The inauguration of the Shahid Beheshti port in Chabahar, southeastern Iran, by President Hassan Rouhani this week is a landmark event for the country which has sought to develop it since the time of the last Shah in the 1970s.
To Iran, which aims to broaden its international options in the face of threats of renewed sanctions from the United States, Chabahar opens up a maritime trade route outside the conflict-prone Persian Gulf and, unlike the available land corridors, is not subject to the whims of its suspicious Arab neighbors.
But Chabahar is also a big economic and political advance for Tehran's long-standing partner in the scheme -- India. For New Delhi, the port offers possibilities to expand its reach via sea-cum-land routes to the energy-rich and strategically important regions of West Asia and Central Asia.
India has pressed ahead with the project despite on-off American pressure to back off because it offers a chance to get around a hostile Pakistan and circumvent Islamabad's blockade on Indian trade with landlocked Afghanistan. India is wary of volatile American policies toward Iran, which have taken a downward turn under President Donald Trump, but is determined to press ahead on Chabahar because it views itself as an independent power that should not succumb to the US where core Indian interests are concerned.
Chabahar is also an instrument for New Delhi to challenge China's ambitious Belt and Road Initiative, which involves communications spokes reaching out from Beijing across Asia. Chabahar could be a key link in an alternative network, especially if Japan and India successfully implement their prospective Asia Africa Growth Corridor (AAGC), involving oceanic ties stretching from Tokyo to Johannesburg.
New Delhi is committing up to $20 billion in developing the Iranian port and a series of ancillary industrial, roadway and railway networks, one of the largest overseas infrastructure projects ever undertaken in India's history. So far, New Delhi has invested $235 million for the port itself and is expected to incrementally scale up its funding.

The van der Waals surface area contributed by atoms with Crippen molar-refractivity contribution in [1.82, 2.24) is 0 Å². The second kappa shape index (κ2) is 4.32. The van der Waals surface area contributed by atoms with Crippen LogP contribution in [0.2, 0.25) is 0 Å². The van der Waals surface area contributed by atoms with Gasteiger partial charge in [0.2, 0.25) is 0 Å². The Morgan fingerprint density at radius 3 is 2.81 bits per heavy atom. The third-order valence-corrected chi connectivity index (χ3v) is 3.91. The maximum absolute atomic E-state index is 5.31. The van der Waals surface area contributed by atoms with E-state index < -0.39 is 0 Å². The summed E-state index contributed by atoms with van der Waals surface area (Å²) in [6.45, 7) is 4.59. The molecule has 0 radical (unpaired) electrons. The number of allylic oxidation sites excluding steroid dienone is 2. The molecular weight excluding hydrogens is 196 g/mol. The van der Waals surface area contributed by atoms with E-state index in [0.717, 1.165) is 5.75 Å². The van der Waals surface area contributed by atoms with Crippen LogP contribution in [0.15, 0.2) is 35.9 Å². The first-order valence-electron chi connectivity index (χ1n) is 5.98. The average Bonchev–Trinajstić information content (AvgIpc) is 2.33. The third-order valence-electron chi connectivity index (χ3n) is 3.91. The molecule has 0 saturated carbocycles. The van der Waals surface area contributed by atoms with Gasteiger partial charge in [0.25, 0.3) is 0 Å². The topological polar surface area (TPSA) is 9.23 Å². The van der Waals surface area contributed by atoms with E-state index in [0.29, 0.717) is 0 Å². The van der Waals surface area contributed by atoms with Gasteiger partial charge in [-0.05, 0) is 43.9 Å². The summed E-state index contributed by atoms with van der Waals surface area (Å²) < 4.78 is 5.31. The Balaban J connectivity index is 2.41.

India plans to build a 500km rail line costing $1.6 billion from Chabahar to the Iranian city of Zahedan, that lies on the border with Afghanistan and would subsequently link up to another India-financed venture, the Zaranj-Delaram highway inside Afghanistan which was completed in 2009.
Once operational, this multimodal route could blunt Pakistan's strenuous efforts to exclude India from exerting influence on its western flank. The first wheat shipments connecting Kandla port in the western Indian state of Gujarat with Chabahar, and then entering Afghanistan by land, have already commenced and were welcomed in Afghanistan. Separately, India has also activated an air freight corridor with Afghanistan. But the relatively lower cost of sea and land trade means that Chabahar would be the game-changer.
The trilateral transit and trade corridor agreement among India, Iran and Afghanistan which underpins this entire enterprise could help fulfill a long-advocated Afghan dream of the country as a crossroads for economic exchanges between Central Asia and South Asia.
Ending Pakistan's "monopoly"
Although Chabahar is not a silver bullet to stabilize war-torn Afghanistan, it would be a new route through which the desperately cash-strapped and aid-dependent Afghans can begin earning revenues and finding outlets for their premium products like carpets and saffron.